Georges Braque (1882-1963) is famed for being the co-creator, with Pablo Picasso, of Cubism. The most detailed biography of him that I could find on the Web is here. It mentions that he destroyed much of his early, student-period work.
This is not a nice thing with respect to this series of posts about the stylistic roots of modernist painters. That is, I have yet to find any painting by the young Braque that are uninfluenced by modernism in one form or another. Nor could I find any late works suggesting serious movement to representational art.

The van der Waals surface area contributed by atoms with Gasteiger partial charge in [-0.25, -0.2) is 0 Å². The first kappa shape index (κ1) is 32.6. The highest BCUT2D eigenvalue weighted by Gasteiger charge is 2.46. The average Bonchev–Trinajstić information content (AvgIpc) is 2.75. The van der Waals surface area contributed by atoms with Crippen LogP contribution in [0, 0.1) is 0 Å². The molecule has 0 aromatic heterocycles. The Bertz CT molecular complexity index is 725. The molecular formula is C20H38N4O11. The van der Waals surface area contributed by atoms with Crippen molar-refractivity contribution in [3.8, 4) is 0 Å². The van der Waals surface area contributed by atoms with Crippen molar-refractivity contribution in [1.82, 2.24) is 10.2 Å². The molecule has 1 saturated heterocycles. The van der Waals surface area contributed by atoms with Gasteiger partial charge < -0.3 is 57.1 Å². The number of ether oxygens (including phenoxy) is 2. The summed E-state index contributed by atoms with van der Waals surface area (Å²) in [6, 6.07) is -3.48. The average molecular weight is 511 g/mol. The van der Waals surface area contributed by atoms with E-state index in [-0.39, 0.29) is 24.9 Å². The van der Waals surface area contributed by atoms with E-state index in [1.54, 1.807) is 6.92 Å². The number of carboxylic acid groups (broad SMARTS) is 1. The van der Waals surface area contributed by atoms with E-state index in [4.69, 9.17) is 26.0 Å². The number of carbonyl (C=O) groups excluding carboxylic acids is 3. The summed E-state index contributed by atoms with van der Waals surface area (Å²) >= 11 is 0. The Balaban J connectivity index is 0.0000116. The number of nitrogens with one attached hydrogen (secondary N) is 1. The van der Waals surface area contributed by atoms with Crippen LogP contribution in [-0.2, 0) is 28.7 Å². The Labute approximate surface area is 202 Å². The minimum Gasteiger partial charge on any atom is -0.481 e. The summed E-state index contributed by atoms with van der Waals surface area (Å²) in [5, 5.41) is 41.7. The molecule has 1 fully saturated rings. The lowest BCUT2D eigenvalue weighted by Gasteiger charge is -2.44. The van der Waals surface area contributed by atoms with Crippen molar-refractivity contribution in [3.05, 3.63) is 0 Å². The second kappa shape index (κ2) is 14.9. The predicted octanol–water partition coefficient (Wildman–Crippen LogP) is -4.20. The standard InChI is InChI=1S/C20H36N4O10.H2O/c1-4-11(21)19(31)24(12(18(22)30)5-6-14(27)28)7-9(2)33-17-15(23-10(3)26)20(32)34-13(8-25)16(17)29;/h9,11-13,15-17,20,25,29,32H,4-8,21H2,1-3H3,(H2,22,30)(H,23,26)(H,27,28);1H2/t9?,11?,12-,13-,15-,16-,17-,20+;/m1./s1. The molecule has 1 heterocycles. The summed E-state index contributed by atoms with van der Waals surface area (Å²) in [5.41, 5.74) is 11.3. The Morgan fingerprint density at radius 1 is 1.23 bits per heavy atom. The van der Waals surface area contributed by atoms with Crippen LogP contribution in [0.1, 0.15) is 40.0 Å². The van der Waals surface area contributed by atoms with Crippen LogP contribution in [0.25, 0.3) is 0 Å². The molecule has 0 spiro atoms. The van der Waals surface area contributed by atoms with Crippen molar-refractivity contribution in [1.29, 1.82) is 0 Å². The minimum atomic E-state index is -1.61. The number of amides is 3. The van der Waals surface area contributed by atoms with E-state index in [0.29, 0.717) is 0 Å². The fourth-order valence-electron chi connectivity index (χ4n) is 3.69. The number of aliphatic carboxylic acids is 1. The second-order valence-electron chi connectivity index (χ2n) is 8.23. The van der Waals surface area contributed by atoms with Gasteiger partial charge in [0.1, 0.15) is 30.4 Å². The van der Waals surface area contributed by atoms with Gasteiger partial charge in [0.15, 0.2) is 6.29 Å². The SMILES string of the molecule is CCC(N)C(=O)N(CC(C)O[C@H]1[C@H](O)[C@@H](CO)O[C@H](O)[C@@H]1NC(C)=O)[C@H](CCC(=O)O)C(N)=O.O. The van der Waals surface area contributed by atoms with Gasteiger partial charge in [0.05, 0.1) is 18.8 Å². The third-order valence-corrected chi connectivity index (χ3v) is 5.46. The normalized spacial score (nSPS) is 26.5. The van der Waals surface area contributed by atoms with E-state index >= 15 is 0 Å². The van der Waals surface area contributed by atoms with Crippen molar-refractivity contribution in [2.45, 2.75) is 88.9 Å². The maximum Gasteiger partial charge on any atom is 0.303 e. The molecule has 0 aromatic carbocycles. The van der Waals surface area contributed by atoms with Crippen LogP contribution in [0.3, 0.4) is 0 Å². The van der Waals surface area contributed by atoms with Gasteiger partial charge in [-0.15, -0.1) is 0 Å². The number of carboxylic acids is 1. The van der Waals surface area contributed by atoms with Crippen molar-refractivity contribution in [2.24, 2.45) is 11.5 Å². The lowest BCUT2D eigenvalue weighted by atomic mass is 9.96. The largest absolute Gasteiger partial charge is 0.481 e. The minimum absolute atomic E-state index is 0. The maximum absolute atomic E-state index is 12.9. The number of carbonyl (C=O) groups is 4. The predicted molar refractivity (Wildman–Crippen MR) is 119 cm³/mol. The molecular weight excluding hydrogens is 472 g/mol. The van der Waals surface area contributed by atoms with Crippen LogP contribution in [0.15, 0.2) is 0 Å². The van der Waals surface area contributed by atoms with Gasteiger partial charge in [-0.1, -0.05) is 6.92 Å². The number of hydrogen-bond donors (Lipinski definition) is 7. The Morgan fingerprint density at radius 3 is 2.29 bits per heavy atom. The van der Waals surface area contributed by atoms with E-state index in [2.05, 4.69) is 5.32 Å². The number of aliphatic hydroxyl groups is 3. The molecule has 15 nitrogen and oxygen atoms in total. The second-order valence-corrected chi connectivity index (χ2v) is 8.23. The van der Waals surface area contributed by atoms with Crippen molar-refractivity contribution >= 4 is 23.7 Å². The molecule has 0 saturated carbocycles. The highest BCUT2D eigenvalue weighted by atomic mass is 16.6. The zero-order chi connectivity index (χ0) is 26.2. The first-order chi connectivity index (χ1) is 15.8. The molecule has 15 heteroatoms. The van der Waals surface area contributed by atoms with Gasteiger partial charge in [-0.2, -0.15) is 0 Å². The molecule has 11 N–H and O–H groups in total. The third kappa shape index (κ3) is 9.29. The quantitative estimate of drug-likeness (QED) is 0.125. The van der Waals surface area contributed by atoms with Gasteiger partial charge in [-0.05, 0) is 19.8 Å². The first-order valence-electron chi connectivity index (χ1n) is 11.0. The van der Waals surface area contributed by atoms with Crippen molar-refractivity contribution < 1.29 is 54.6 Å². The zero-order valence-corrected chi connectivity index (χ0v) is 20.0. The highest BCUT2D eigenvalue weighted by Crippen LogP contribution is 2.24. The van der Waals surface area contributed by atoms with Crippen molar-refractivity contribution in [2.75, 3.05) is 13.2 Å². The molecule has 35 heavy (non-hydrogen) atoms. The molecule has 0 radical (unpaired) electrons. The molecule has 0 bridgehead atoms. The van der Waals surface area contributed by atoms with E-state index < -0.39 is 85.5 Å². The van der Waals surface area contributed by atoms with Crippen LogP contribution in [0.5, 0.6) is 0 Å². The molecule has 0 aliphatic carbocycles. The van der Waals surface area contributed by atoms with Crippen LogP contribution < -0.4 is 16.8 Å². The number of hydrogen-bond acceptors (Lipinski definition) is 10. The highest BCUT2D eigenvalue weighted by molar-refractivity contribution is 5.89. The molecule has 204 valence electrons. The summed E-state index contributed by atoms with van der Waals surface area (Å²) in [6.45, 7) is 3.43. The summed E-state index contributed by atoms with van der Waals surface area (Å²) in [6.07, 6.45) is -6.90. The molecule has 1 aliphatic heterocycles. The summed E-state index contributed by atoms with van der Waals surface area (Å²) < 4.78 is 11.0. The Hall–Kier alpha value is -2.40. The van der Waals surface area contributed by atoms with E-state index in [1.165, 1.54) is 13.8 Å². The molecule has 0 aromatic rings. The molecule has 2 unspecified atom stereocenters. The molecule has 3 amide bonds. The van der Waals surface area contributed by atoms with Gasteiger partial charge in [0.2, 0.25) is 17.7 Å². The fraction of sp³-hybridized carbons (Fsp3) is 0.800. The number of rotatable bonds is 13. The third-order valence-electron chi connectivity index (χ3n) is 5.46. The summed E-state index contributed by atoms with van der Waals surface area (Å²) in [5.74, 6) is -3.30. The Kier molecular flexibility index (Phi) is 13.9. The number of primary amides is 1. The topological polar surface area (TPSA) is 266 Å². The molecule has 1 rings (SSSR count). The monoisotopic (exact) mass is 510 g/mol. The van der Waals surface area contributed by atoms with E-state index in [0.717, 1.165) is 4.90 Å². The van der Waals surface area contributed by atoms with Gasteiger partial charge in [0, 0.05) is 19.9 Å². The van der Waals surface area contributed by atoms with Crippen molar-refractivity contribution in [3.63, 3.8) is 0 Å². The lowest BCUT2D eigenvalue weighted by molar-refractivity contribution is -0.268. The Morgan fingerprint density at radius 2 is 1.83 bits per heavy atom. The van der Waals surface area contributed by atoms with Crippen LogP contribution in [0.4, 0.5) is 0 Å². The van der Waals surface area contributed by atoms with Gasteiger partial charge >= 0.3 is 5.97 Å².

The result of this frustration is that I have no way of telling if Braque might have been capable of painting in a realistic manner at all, let alone how well he might have done so had he persisted. In this respect, Braque might well be the earliest of many artists whose post-art school work is uniformly modernist.
For what it's worth, then, are some examples of his paintings made when in his mid-twenties.
(Stolen from Paris' Musée de l'Art Moderne in 2010.)
This version shows hints of Cézanne.